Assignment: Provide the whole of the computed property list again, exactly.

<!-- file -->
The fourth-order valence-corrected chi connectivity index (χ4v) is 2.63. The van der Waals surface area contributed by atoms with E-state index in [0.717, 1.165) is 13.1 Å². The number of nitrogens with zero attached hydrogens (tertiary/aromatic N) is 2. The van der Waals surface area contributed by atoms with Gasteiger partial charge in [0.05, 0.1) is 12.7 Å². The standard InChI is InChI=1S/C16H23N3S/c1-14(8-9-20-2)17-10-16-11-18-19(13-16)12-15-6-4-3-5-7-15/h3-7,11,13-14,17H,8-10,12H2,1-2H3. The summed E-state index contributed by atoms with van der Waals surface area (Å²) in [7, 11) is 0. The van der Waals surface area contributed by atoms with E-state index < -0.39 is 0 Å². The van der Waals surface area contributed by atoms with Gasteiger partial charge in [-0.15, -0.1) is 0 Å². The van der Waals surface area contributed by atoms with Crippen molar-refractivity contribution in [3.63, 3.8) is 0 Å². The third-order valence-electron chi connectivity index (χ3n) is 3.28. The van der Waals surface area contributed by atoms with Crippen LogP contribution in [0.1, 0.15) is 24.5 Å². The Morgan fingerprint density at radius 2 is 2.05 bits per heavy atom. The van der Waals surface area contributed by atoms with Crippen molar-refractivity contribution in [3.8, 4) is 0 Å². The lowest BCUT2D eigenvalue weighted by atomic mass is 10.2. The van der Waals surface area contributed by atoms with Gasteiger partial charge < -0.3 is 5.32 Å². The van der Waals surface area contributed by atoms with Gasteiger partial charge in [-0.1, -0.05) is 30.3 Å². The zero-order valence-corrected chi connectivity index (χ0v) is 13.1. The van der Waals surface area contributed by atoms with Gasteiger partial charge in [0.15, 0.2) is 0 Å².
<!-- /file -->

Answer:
The fourth-order valence-corrected chi connectivity index (χ4v) is 2.63. The van der Waals surface area contributed by atoms with E-state index in [0.717, 1.165) is 13.1 Å². The number of nitrogens with zero attached hydrogens (tertiary/aromatic N) is 2. The van der Waals surface area contributed by atoms with Gasteiger partial charge in [0.05, 0.1) is 12.7 Å². The standard InChI is InChI=1S/C16H23N3S/c1-14(8-9-20-2)17-10-16-11-18-19(13-16)12-15-6-4-3-5-7-15/h3-7,11,13-14,17H,8-10,12H2,1-2H3. The summed E-state index contributed by atoms with van der Waals surface area (Å²) in [7, 11) is 0. The van der Waals surface area contributed by atoms with E-state index < -0.39 is 0 Å². The van der Waals surface area contributed by atoms with Gasteiger partial charge in [-0.15, -0.1) is 0 Å². The van der Waals surface area contributed by atoms with Crippen molar-refractivity contribution in [3.63, 3.8) is 0 Å². The third-order valence-electron chi connectivity index (χ3n) is 3.28. The van der Waals surface area contributed by atoms with Crippen LogP contribution in [0.1, 0.15) is 24.5 Å². The Morgan fingerprint density at radius 2 is 2.05 bits per heavy atom. The van der Waals surface area contributed by atoms with Crippen molar-refractivity contribution in [3.8, 4) is 0 Å². The lowest BCUT2D eigenvalue weighted by atomic mass is 10.2. The van der Waals surface area contributed by atoms with Gasteiger partial charge < -0.3 is 5.32 Å². The van der Waals surface area contributed by atoms with Gasteiger partial charge in [-0.1, -0.05) is 30.3 Å². The zero-order valence-corrected chi connectivity index (χ0v) is 13.1. The van der Waals surface area contributed by atoms with Gasteiger partial charge in [0.15, 0.2) is 0 Å².